|"JET PROVOST HEAVEN"|
|KNOWN JET PROVOST T.4 SURVIVORS|
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|BAC JET PROVOST T-52 '104'/'352'/T4 XS228 (G-PROV)|
|G-PROV is the only Mk 52 Jet Provost still flying today.
A light, ground attack export version of the Jet Provost Mk 4 trainer, it is a true combat veteran.
The aircraft was built by BAC in Warton as Jet Provost Mk 4 XS228, and delivered to the RAF at 27MU RAF Shawbury on 3rd July 1964. It was never issued to any RAF unit. Instead, it remained in reserve until January 1967, when it was bought back by BAC for refurbishment and re-sale.
It was converted to a T.52 for the South Arabian Air Force (later to become South Yemen), and test flown from Teversham under the B-class registration G-27-7. It was subsequently ferried to its new home and entered active service as aircraft '104', sustaining minor combat damage during some operational sorties.
Three years later, in early 1983, the aircraft was sold to the Brencham Historic Aircraft Company Ltd, based at Bournemouth Airport. It was brought back to the UK by sea, arriving at Southampton Docks in October that year. Subsequently moved to Bournemouth, restoration was started by Mike Carlton's Hunter One Collection, to bring the aircraft back to flying condition.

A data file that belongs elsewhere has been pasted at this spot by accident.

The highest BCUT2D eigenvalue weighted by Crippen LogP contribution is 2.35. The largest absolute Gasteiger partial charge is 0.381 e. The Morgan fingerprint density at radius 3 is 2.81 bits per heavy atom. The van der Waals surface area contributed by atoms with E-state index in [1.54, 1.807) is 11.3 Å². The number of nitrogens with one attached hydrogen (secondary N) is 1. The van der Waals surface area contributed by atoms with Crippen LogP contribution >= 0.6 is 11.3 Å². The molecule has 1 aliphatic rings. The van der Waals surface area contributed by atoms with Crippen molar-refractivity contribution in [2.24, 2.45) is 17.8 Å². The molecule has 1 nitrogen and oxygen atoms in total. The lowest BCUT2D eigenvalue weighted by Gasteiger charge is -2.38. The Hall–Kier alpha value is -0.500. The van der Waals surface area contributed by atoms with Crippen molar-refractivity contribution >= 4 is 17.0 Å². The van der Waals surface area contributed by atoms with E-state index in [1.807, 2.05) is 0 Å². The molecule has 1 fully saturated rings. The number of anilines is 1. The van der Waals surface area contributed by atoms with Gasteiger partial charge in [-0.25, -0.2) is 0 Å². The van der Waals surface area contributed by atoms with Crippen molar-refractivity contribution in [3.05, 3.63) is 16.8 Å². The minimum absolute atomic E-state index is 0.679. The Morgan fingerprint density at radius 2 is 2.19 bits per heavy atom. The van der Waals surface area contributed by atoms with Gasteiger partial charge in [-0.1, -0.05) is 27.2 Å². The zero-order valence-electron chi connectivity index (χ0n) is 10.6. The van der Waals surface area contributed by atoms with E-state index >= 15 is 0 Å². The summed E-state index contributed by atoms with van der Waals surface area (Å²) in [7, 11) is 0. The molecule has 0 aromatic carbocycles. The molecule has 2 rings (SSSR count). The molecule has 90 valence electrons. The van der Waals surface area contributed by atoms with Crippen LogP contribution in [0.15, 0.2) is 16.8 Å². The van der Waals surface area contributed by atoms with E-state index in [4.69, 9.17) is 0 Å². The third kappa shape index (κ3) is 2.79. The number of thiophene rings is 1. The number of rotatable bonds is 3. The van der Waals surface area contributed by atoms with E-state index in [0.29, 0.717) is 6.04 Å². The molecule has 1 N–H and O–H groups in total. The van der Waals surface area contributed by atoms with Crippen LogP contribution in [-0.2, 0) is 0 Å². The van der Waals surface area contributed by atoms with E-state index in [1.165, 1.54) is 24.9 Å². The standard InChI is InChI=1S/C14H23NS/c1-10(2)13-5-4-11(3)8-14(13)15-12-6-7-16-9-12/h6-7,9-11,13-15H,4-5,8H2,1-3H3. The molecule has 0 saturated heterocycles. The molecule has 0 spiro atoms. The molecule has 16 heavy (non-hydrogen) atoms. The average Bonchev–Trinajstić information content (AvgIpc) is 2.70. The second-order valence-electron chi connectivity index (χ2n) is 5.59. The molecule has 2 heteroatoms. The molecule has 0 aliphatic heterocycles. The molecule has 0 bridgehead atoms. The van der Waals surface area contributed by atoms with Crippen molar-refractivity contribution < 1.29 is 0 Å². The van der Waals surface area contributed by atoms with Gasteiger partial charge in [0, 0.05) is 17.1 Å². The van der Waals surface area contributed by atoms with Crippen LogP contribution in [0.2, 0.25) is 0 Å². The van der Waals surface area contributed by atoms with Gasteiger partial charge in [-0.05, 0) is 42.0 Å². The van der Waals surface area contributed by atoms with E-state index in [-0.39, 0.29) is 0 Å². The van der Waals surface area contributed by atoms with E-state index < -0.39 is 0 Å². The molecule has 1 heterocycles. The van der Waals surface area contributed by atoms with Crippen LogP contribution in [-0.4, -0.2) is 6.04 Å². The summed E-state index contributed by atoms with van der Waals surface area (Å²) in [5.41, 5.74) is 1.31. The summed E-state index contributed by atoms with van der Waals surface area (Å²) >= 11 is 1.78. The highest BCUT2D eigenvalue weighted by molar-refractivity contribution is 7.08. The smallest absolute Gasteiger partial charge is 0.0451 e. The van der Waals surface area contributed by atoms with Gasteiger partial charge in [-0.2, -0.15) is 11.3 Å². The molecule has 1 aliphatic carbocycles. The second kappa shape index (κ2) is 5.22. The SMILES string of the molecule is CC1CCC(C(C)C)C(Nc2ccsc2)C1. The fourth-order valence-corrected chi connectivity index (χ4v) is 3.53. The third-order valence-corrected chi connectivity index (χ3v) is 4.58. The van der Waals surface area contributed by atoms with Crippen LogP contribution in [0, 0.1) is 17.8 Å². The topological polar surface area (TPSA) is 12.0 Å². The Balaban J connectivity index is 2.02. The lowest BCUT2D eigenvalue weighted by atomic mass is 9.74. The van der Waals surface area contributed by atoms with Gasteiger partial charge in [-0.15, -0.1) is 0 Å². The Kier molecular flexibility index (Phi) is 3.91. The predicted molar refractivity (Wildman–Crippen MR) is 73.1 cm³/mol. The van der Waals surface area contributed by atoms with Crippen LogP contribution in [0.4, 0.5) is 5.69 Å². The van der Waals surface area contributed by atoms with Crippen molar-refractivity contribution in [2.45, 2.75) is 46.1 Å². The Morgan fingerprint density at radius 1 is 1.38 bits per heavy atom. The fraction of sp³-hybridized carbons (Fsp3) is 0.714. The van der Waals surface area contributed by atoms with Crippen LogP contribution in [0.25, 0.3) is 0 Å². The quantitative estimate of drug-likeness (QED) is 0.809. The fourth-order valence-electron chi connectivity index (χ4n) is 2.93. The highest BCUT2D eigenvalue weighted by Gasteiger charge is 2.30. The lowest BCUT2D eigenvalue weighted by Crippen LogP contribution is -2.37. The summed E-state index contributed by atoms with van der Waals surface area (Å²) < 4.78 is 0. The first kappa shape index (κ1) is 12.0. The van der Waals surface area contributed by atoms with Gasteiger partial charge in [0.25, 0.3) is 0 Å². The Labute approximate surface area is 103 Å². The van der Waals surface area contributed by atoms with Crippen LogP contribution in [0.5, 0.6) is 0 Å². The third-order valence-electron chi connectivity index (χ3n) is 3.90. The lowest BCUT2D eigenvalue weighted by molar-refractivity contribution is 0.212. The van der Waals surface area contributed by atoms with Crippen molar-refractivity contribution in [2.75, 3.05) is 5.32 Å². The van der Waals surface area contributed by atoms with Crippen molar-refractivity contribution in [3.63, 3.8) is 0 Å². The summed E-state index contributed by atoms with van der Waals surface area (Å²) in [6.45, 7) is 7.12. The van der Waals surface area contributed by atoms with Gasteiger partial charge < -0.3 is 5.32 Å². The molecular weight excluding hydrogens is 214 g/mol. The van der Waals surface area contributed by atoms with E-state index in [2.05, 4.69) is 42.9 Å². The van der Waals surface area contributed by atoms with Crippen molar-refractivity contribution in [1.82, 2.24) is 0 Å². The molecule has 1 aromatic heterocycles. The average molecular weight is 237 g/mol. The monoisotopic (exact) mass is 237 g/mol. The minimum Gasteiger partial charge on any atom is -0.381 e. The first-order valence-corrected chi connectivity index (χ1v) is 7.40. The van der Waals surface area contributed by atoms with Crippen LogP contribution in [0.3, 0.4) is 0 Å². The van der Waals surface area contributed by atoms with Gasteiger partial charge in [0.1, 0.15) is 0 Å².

At the auction Ian Craig-Wood and his brother Douglas bought G-PROV. This acquisition subsequently began a process of events that ultimately saw the creation of Jet Heritage Ltd in 1989, arguably Europe's premier jet war-bird company during the 1990s.
In early 1993 G-PROV was acquired by Rory McCarthy and was flown to Leavesdon airfield on March 15th that year. A move to North Weald followed in February 1994, and G-PROV was housed with Gosh That's Aviation Ltd and then later McCarthy Aviation.
Now operated by Swords Aviation, G-PROV is one of the lowest-houred Jet Provosts left in existence, and should remain airworthy for many years to come. It has recently been re-finished in its original South Arabian Air Force colours, and looks fantastic!
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